• If you can find cheap developing for motion film, there are always good deals in this film.

NO ⇓

  • If you like to shoot something that requires speed.
  • Compact cameras and their slow aperture will struggle with this film, even in daylight.
  • If is difficult for you to find developers for this motion film, there are other less troublesome options.

Check out the gallery for more shots taken with this film!

 

*Thanks to Matt Osborne for participating with his picture in this review! 

flickr-logo  Matt Osborne


Kodak Ultramax 400 Review

         The Kodak Ultramax 400 is one of the stars at souvenir and retail stores, cheap, all-purpose daylight color negative film with ISO 400/27°. We can feel the amateur target all around the package with the stockphoto family pictures and the uses for the film, however, I love the vintage feeling of Kodak canisters with just the plain Kodak yellow. With a not-so-great reputation for his grain and yellowish skin tones, let’s see how this cheap film response in the real-life test.

IMG_20161110_160136_AO_HDR-02

Name Kodak ULTRAMAX 400
ISO 400
Developer C-41
Available formats 35mm
Exposures 24, 36
DX Coding Yes
Availability ★★★★★

Everywhere!

As a broke film shooter, the first thing that catches my eye is the price, a roll of Ultramax 400 is around US$4~5 making it one of the cheapest films in the shelf of the store, competing directly with (at least here in Taiwan) with the Agfa Vista Color 400 and the Fujicolor Superia X-tra, however, in almost every store, I find the Ultramax a tad cheaper than the rest, maybe a negligible difference, but interesting to point out whatsoever.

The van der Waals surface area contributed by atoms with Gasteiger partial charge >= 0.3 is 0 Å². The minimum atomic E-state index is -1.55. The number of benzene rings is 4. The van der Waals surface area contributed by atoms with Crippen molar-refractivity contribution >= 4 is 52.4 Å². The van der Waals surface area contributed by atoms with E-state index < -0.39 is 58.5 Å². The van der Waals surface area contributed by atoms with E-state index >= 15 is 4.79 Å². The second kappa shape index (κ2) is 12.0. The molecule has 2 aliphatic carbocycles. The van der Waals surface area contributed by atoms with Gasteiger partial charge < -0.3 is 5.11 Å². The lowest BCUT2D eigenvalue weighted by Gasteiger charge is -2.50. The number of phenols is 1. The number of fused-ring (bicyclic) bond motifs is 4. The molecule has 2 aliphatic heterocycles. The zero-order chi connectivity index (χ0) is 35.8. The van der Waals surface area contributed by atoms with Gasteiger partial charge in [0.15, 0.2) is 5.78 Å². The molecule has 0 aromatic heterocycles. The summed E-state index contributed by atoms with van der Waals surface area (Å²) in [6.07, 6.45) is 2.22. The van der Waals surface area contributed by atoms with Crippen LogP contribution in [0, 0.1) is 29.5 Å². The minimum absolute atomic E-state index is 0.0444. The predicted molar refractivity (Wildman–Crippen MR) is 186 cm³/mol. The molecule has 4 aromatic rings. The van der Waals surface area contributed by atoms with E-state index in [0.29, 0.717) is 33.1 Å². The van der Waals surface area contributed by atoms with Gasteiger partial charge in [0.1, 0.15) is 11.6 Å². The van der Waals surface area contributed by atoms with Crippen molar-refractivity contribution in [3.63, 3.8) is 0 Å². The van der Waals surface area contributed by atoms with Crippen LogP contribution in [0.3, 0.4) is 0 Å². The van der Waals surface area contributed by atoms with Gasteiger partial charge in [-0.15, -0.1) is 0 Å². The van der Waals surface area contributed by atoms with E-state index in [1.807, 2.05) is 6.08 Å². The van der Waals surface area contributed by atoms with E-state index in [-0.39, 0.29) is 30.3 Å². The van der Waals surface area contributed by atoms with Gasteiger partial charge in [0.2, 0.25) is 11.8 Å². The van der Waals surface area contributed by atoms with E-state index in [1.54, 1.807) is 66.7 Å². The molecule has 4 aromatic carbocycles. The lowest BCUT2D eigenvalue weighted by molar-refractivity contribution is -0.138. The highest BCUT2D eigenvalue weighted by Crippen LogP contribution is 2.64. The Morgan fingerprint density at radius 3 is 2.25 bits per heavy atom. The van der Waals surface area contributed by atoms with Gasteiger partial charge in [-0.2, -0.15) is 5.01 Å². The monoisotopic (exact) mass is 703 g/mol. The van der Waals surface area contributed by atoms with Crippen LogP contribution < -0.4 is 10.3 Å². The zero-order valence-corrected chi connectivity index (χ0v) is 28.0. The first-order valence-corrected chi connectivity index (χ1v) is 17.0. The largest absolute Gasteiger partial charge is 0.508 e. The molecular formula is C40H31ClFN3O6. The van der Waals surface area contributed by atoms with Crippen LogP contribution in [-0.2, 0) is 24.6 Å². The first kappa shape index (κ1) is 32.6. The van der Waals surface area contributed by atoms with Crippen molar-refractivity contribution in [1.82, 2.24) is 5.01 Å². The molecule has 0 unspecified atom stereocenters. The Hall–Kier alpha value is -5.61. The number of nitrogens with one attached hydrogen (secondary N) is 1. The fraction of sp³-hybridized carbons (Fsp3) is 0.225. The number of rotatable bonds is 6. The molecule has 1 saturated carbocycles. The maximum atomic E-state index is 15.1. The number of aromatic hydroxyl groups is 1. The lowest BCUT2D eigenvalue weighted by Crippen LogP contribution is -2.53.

I tend to love high ISO film, I like fast and versatile film, especially for everyday use. When I don’t know what kind of assignment or situation I will find, I will load a cheap, 200-400 ISO film and close the aperture to f5.6-8, making me able to snap almost everything in focus with my favorite focal length (28mm). That’s why the Ultramax 400 really suits my needs, cheap, fast, versatile and easy to find. However, that wouldn’t be important if the colors weren’t correct or unpleasant. Even I used this film quite a lot in the past, I wanted a fresh start, even usually I buy 2 rolls for these reviews, I had some of the  Ultramax ready for some tests in different environments.


[FILM] TAIWAN - Jorge Kaohsiung - DEC2015 - Nikon F3 Kodak Ultramax 400 -004

[FILM] TAIWAN - Jorge Kaohsiung - DEC2015 - Nikon F3 Kodak Ultramax 400 -005

[FILM] TAIWAN - Jorge Kaohsiung - DEC2015 - Nikon F3 Kodak Ultramax 400 -006

          First roll… In my face, I’ve found out that my Nikon F3 had the light seals destroyed… and every picture has that nasty light leak coming through the right side of the frame. However I was quite surprised to see that the colors are really pleasant and true to color. If the photos are lacking a bit contrast here, I think is because the landscape was like that, Kaohsiung (City in the south of Taiwan, worth the visit!) can be a little bit foggy in the early dawn.

Eventually, this light leaks is what led me to sell my F3 and buy the Nikon FM, I know people love the F3 but… I prefer to have a couple of LED for the lightmeter instead of the small LCD.

Decomposing the review a little bit by color, I felt that the red is really neutral and balanced. Red doesn’t pop up so much like other cheap films (Like the Fujicolor X-TRA 400 for example), in fact I would say that was a little bit off. However, I quite enjoy the feeling that gives on the skin tones (more on that later)

[FILM] TAIWAN - First week Tamsui - AUG2014 Nikon F3 Kodak Ultramax 400 -006

[FILM] TAIWAN FQ - hiking street OCT2016 - Nikon FM Kodak Ultramax 400 -033


For the blue tones, I found something quite interesting. In harsh light it will give quite bright but normal blues, however, with the light at dusk, will give surprisingly vivid blues, maybe even too much, giving the image a slight blue tint. It can be really useful if shooting in yellow light.

[FILM] TAIWAN - Jorge Kaohsiung - DEC2015 - Nikon F3 Kodak Ultramax 400 -007